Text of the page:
If you expect to find yourself in hell in an afterlife of which you are dubious, it may be because, like The Son (played by Peter Friedman at PHnyc) in Max Posner’s The Treasurer, you feel immense guilt.
Feeling guilty, for some of us, is a go-to. For example, it is perfectly normal for me to feel like I have never done enough. As part of the super hero complex from which I suffer, I am certain that I have not done enough to mitigate the world’s evil. This may strike you as an inflated sense of my powers. How much can each or any one of us do to offset the ills of the world?
Natural disasters tend to bring out the conscience of the crowd, or most of it at any rate. The misfortunes of others is another trigger for compassion. Of course, in our pet obsessed country, tragedies involving innocent animals, the degree of compassion is often raised.
Empathy is a deeper level of sympathy, and one that has us walking miles in others’ shoes. Talk about guilt-inducing situations!
Ethics in business is not only about behaving well or even doing good. It is also about, as the Hippocratic oath would have it, doing no harm.
This was one of Duff McDonald’s points in his October 12th presentation at Baruch’s Zicklin Center for Corporate Integrity.
The quest for an ethical business model continues at Baruch on October 31st with Mary C. Gentile talking about Giving Voice To Values: The “How” of Business Ethics.
The HSBC-sponsored Student Series on Ethics and Accountability has been focusing on issues of corporate standards and morality for some years now. Dr. Gentile focuses on values-driven leadership and helping managers find their way to an ethical understanding of the issues that face their businesses.
Is there a scenario in which values and ethics can become stakeholders in industry and commerce?
Those in positions of primacy are obligated to lead with well-thought out discretion.
Duff McDonald is the author of analyses of influential business entities, The Golden Passport: Harvard Business School, the Limits of Capitalism, and the Moral Failure of the MBA Elite, Last Man Standing (about Jamie Dimond post financial crisis 2008) andThe Firm (about McKinsey & Co.), which could be treated as a triumvirate on power. He has also written for a wide range of publications, including for Vanity Fair, Fortune, Business Week, GQ and The New Yorker.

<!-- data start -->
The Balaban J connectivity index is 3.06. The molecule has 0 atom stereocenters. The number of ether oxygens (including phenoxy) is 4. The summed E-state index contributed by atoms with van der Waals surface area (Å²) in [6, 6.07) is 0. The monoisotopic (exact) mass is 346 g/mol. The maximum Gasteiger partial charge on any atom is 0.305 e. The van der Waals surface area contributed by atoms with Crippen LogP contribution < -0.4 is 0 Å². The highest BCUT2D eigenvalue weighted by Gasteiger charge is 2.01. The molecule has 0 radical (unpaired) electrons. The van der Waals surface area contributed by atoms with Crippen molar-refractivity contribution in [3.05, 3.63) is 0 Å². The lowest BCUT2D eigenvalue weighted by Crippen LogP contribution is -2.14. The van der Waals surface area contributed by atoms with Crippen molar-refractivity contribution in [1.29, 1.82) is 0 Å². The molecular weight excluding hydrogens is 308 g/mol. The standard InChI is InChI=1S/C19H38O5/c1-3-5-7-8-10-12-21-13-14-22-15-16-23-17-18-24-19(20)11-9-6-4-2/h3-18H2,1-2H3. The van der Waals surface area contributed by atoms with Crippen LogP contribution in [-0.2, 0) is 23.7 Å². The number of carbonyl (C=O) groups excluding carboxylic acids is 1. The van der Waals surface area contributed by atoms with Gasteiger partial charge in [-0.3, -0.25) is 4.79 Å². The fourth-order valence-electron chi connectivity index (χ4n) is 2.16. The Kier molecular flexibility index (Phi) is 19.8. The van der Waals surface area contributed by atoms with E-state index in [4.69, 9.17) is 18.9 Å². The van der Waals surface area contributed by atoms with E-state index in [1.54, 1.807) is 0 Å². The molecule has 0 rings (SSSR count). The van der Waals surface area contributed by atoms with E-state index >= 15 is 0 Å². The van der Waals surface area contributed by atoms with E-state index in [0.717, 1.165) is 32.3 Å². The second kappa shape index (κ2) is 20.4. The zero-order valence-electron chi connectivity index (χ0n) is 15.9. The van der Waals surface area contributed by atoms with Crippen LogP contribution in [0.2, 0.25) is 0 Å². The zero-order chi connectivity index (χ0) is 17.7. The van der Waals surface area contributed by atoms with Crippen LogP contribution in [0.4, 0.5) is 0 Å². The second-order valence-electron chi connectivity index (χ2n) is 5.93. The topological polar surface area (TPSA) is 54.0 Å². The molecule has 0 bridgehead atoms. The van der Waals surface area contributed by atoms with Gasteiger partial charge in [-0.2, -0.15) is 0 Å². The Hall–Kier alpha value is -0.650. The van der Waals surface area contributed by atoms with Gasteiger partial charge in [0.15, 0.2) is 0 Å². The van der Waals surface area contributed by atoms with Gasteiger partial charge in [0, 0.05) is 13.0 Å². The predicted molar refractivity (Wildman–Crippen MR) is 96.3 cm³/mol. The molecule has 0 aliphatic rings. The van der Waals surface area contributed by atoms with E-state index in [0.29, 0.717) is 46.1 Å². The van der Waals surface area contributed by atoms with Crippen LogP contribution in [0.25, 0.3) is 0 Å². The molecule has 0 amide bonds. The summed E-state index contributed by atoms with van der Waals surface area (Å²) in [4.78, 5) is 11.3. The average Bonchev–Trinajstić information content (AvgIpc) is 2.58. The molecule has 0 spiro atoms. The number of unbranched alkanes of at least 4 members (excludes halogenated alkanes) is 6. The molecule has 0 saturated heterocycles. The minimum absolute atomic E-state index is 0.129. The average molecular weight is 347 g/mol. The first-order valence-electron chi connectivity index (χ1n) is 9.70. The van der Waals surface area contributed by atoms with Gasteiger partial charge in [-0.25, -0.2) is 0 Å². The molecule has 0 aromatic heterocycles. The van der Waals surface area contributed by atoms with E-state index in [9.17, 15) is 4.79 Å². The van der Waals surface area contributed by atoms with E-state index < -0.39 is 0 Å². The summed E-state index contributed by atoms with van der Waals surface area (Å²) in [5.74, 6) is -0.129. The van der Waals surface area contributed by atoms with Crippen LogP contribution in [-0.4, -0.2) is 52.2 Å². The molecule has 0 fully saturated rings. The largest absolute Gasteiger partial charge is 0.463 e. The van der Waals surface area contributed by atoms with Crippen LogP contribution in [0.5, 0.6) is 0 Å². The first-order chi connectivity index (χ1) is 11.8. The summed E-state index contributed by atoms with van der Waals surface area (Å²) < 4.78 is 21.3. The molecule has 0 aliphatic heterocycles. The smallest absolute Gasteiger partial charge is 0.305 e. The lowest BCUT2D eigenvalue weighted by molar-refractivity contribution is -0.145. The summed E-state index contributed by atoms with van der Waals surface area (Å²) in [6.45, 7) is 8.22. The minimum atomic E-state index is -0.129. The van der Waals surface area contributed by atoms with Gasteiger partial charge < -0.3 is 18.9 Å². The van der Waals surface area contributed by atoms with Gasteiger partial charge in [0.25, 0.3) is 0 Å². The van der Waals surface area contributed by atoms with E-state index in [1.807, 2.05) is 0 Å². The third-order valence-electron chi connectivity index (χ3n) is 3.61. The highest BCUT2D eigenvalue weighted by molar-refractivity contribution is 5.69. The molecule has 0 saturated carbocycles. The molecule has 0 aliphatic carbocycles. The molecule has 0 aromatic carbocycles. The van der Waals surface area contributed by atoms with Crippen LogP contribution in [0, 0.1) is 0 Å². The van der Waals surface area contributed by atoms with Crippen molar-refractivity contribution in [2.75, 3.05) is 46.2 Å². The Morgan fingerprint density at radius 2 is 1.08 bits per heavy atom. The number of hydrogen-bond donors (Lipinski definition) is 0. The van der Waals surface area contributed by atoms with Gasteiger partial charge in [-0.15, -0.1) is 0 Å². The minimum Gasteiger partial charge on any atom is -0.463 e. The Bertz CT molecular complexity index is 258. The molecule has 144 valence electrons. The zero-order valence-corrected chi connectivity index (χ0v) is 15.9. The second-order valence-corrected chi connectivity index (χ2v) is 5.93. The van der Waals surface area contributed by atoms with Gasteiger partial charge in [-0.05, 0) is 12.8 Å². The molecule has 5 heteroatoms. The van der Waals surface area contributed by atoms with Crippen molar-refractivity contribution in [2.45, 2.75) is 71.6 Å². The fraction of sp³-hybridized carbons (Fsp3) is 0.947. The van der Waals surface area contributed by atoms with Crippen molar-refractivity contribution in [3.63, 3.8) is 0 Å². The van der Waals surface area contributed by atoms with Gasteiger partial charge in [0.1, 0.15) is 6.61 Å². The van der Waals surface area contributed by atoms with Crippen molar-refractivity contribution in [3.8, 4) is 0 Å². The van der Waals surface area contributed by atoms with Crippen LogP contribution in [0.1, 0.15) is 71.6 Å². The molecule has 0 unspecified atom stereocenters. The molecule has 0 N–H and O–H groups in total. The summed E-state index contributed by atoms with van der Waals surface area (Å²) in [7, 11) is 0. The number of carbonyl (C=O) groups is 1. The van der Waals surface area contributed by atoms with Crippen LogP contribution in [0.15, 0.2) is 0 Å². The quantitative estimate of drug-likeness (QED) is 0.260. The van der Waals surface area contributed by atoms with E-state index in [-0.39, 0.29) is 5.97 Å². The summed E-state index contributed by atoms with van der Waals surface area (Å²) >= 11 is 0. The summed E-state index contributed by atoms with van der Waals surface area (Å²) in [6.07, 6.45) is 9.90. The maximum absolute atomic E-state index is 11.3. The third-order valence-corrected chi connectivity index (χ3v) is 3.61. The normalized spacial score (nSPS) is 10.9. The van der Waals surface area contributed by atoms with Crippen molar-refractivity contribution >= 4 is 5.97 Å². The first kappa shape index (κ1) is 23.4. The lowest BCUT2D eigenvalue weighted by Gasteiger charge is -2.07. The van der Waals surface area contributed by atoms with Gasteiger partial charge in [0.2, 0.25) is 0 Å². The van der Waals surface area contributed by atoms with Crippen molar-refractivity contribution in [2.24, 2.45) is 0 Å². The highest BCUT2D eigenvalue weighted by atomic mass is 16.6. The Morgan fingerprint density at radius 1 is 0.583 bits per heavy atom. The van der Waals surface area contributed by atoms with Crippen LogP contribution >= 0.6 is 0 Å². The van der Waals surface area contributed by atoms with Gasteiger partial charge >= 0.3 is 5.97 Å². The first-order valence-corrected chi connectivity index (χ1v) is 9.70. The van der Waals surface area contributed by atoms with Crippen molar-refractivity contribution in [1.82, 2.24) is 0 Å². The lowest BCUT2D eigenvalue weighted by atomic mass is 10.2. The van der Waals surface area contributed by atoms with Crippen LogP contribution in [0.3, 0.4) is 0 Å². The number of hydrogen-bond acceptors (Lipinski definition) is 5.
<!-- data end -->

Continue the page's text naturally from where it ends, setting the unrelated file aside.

In researching The Golden Passport, McDonald discovered the long connection between the consulting group McKinsey he had previously spotlighted and HBS. The two have had close ties for the past 50 years of their 100 year history, with The Firm hiring MBAs from HBS.
McDonald’s talk at Baruch’s Robert Zicklin Center for Corporate Integrity on October 12th, is entitled “Don’t Look Back,” in tribute to Bob Dylan. Duff McDonald’s contention is that HBS, and BSchools in general, don’t pay enough attention to walk has come before and to the consequences of their present positions and actions. They do not live by the goals they set themselves, McDonald says. “Influence of a certain scale can be dangerous.” HBS, like McKinsey, rely on their reputation for the influence they have.
This can lead to great inequalities and many corruptions of the mission of a business entity. Ethics is often overlooked in the context of business training, even when it is paid lip-service.
McDonald acknowledges that not all the ills promoted by the financial industry, an industry which has drawn managers, CEOs, and business leaders from the ranks of Harvard’s MBAs, can be traced to HBS. There are other culprits, such as Milton Friedman and the Chicago School of Economics, for instance, who feel that the only role of corporations is to create profit, even at the cost of community and other values.
McDonald has another pet peeve with HBS and other institutions that seek to educate in business: the idea that conflates management with leadership. He wonders why schools of business, finance, accounting should be the ones who determine who is a leader?
What HBS does do is create capable managers, but their influence and reputation has been enduring and often negative. Be mindful of the hidden influences that can bloom from large, sometimes inflated, reputations when we are not paying attention to consequences.